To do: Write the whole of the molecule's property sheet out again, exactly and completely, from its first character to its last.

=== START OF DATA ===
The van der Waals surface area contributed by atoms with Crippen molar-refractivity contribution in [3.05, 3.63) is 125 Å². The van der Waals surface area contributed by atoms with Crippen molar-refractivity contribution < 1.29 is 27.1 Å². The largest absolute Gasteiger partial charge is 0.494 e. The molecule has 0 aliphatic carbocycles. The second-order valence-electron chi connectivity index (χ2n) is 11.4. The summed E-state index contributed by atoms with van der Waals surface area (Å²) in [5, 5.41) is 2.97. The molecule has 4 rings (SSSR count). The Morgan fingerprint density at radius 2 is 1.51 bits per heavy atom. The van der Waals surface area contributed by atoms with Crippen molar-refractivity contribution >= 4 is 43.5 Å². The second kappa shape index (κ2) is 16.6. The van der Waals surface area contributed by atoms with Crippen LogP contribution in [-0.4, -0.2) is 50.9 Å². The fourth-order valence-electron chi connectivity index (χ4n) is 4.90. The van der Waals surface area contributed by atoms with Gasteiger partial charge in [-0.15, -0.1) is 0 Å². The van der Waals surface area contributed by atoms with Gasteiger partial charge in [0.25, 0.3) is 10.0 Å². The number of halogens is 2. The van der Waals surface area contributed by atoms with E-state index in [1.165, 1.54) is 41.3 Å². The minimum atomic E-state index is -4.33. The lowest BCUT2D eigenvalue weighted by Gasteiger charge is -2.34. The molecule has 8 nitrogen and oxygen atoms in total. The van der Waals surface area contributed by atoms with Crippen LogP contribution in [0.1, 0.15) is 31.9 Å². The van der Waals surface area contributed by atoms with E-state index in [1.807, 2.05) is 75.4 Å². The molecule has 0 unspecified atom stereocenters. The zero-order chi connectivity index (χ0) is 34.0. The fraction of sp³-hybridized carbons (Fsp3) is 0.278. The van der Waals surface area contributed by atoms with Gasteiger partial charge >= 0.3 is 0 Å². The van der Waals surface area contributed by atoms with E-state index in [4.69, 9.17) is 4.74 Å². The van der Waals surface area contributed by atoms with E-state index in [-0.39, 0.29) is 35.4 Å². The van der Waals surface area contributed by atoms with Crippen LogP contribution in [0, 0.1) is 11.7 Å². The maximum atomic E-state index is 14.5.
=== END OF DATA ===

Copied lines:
The van der Waals surface area contributed by atoms with Crippen molar-refractivity contribution in [3.05, 3.63) is 125 Å². The van der Waals surface area contributed by atoms with Crippen molar-refractivity contribution < 1.29 is 27.1 Å². The largest absolute Gasteiger partial charge is 0.494 e. The molecule has 0 aliphatic carbocycles. The second-order valence-electron chi connectivity index (χ2n) is 11.4. The summed E-state index contributed by atoms with van der Waals surface area (Å²) in [5, 5.41) is 2.97. The molecule has 4 rings (SSSR count). The Morgan fingerprint density at radius 2 is 1.51 bits per heavy atom. The van der Waals surface area contributed by atoms with Crippen molar-refractivity contribution >= 4 is 43.5 Å². The second kappa shape index (κ2) is 16.6. The van der Waals surface area contributed by atoms with Crippen LogP contribution in [-0.4, -0.2) is 50.9 Å². The fourth-order valence-electron chi connectivity index (χ4n) is 4.90. The van der Waals surface area contributed by atoms with Gasteiger partial charge in [-0.15, -0.1) is 0 Å². The van der Waals surface area contributed by atoms with Gasteiger partial charge in [0.25, 0.3) is 10.0 Å². The number of halogens is 2. The van der Waals surface area contributed by atoms with E-state index in [1.165, 1.54) is 41.3 Å². The minimum atomic E-state index is -4.33. The lowest BCUT2D eigenvalue weighted by Gasteiger charge is -2.34. The molecule has 8 nitrogen and oxygen atoms in total. The van der Waals surface area contributed by atoms with Crippen LogP contribution in [0.1, 0.15) is 31.9 Å². The van der Waals surface area contributed by atoms with E-state index in [1.807, 2.05) is 75.4 Å². The molecule has 0 unspecified atom stereocenters. The zero-order chi connectivity index (χ0) is 34.0. The fraction of sp³-hybridized carbons (Fsp3) is 0.278. The van der Waals surface area contributed by atoms with Gasteiger partial charge >= 0.3 is 0 Å². The van der Waals surface area contributed by atoms with E-state index in [4.69, 9.17) is 4.74 Å². The van der Waals surface area contributed by atoms with E-state index in [-0.39, 0.29) is 35.4 Å². The van der Waals surface area contributed by atoms with Crippen LogP contribution in [0, 0.1) is 11.7 Å². The maximum atomic E-state index is 14.5.